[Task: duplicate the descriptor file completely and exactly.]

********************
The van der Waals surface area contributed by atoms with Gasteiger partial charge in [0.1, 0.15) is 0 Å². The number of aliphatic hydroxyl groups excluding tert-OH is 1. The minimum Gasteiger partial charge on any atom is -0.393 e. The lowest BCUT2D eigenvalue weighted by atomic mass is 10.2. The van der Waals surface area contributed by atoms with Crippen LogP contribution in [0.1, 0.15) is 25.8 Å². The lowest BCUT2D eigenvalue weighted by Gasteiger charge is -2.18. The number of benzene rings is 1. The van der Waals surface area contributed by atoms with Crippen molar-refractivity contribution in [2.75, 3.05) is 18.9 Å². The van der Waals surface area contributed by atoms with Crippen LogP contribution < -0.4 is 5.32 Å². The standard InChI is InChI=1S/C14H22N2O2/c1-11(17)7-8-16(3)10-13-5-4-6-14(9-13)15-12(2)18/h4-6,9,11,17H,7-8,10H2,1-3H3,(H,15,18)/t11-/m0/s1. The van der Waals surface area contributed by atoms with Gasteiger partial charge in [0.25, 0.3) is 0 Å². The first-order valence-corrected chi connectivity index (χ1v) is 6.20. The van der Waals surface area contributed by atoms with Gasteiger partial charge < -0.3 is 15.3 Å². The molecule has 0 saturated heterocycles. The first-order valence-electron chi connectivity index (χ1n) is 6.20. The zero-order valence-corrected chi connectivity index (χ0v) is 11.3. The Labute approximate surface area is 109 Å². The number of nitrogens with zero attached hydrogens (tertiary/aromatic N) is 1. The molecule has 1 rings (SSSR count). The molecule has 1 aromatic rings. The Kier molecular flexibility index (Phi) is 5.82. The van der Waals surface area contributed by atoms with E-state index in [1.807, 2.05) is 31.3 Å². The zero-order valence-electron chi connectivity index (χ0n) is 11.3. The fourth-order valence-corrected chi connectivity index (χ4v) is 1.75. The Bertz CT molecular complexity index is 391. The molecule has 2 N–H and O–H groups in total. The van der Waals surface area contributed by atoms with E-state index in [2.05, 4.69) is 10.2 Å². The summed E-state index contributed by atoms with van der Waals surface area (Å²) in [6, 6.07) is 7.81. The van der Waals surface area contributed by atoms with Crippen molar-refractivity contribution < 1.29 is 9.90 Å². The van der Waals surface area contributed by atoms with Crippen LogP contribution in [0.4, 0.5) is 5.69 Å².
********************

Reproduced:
The van der Waals surface area contributed by atoms with Gasteiger partial charge in [0.1, 0.15) is 0 Å². The number of aliphatic hydroxyl groups excluding tert-OH is 1. The minimum Gasteiger partial charge on any atom is -0.393 e. The lowest BCUT2D eigenvalue weighted by atomic mass is 10.2. The van der Waals surface area contributed by atoms with Crippen LogP contribution in [0.1, 0.15) is 25.8 Å². The lowest BCUT2D eigenvalue weighted by Gasteiger charge is -2.18. The number of benzene rings is 1. The van der Waals surface area contributed by atoms with Crippen molar-refractivity contribution in [2.75, 3.05) is 18.9 Å². The van der Waals surface area contributed by atoms with Crippen LogP contribution < -0.4 is 5.32 Å². The standard InChI is InChI=1S/C14H22N2O2/c1-11(17)7-8-16(3)10-13-5-4-6-14(9-13)15-12(2)18/h4-6,9,11,17H,7-8,10H2,1-3H3,(H,15,18)/t11-/m0/s1. The van der Waals surface area contributed by atoms with Gasteiger partial charge in [0.25, 0.3) is 0 Å². The first-order valence-corrected chi connectivity index (χ1v) is 6.20. The van der Waals surface area contributed by atoms with Gasteiger partial charge < -0.3 is 15.3 Å². The molecule has 0 saturated heterocycles. The first-order valence-electron chi connectivity index (χ1n) is 6.20. The zero-order valence-corrected chi connectivity index (χ0v) is 11.3. The Labute approximate surface area is 109 Å². The number of nitrogens with zero attached hydrogens (tertiary/aromatic N) is 1. The molecule has 1 rings (SSSR count). The molecule has 1 aromatic rings. The Kier molecular flexibility index (Phi) is 5.82. The van der Waals surface area contributed by atoms with E-state index in [1.807, 2.05) is 31.3 Å². The zero-order valence-electron chi connectivity index (χ0n) is 11.3. The fourth-order valence-corrected chi connectivity index (χ4v) is 1.75. The Bertz CT molecular complexity index is 391. The molecule has 2 N–H and O–H groups in total. The van der Waals surface area contributed by atoms with E-state index in [2.05, 4.69) is 10.2 Å². The summed E-state index contributed by atoms with van der Waals surface area (Å²) in [6, 6.07) is 7.81. The van der Waals surface area contributed by atoms with Crippen molar-refractivity contribution < 1.29 is 9.90 Å². The van der Waals surface area contributed by atoms with Crippen LogP contribution in [0.4, 0.5) is 5.69 Å².